Episode 9 (iTunes or listen here)

The Free Open Access Medical education (FOAM)

We review Dr. Scott Weingart’s Practical Evidence Podcast #3 – ACEP 2012 Management of Early Pregnancy, in which he summaries the ACEP 2012 Clinical Policy on this topic.

  • The discriminatory zone is out.  Get ultrasounds in pregnant patients, regardless of the quantitative beta-hCG.
  • A certain beta-hCG level can not be used to rule in or rule out ectopic pregnancy or viable intrauterine pregnancy (IUP), get the ultrasound and ensure you identify the uterus.
  • If an ultrasound (including radiology’s formal ultrasound) is indeterminate for ectopic versus IUP, that patient should have a repeat ultrasound and follow up with OB within 48 hours.

A good FOAM ectopic rule out pathway

The Bread and Butter

We summarize some key topics from the following readings, Tintinalli (7e) Chapters 102-105; Rosen’s 8(e) Chapter 178 but, the point isn’t to just take our word for it.  Go enrich your fundamental understanding yourself!

 Bleeding after the First Trimester

 The two things we worry about the most are placental abruption and placenta previa.

Placental Abruption – premature separation of the placenta from the uterine lining.

  • Classic presentation: painful vaginal bleeding.
  • Actual presentation: 30% do not have vaginal bleeding, uterine pain/tenderness, back pain, hypotension, nausea.
  • Risk factors: hypertension, previous abruption, uterine scar, cocaine, smoking, blunt trauma, older age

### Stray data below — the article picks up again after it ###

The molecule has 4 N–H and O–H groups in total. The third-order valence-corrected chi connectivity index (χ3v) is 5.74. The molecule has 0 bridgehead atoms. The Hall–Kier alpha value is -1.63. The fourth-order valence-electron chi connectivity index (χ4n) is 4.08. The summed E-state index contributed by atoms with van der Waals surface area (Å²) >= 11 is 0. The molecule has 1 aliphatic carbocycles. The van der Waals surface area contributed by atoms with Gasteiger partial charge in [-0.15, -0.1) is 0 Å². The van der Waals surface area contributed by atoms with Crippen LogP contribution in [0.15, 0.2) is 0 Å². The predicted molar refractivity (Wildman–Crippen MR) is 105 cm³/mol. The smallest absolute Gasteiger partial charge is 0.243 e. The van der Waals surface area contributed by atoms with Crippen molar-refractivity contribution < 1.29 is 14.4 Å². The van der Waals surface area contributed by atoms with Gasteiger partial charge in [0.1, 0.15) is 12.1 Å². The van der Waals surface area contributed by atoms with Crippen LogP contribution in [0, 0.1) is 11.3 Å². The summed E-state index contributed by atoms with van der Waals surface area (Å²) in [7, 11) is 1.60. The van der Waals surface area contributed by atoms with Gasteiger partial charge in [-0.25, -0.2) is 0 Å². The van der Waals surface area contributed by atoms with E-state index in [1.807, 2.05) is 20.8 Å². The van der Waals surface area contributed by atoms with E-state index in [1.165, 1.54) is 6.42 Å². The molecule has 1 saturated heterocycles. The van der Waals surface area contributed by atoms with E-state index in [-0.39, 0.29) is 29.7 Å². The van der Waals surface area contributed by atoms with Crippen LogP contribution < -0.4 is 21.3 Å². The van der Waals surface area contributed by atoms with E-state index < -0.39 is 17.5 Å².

• Diagnosis: Ultrasound, clinical suspicion, MRI. Note – Ultrasound is specific but NOT sensitive.
  • Management: Intravenous access, hemoglobin, type and screen, coagulation panel, resuscitation, ultrasound, likely call OB.

Placenta Previa – implantation of the placenta over the cervical os.

  • Classic presentation: painless vaginal bleeding
  • Diagnosis: Ultrasound
  • Management is the same as for abruption but do NOT do a speculum or cervical exam unless there is no OB service.

Abdominal Pain in Pregnancy

Pregnant women are at risk for the same abdominal emergencies as everyone else – appendicitis, cholecystitis, and pyelonephritis but they’re also at risk for some special pregnancy related issues.

Septic Abortion –  evidence of infection with any type of abortion, often due to unsanitary abortions or retained products of conception

  • Presentation: fever, uterine tenderness at under 20 weeks of gestation
  • Treatment: Ampicillin 3g IV, gentamicin 1-2 mg/kg IV, stat OB consult for source control

Chorioamnionitis – infection or inflammation of the placenta and fetal membranes, often after 16 weeks of gestation

  • Presentation: fever, uterine tenderness, fever/maternal tachycardia, sepsis
  • Risk factors: preterm labor
  • Treatment: Ampicillin 3g IV, gentamicin 1-2 mg/kg IV, stat OB consult for source control

HELLP syndrome – hemolysis, elevated liver enzymes, low platelets.

  • Diagnostics: CBC with schistocytes, Platelets <100,000, Elevated transaminases, Normal or elevated BUN/creatinine, abnormal coagulation profile.  CT abdomen/pelvis if patient hemodynamically stable.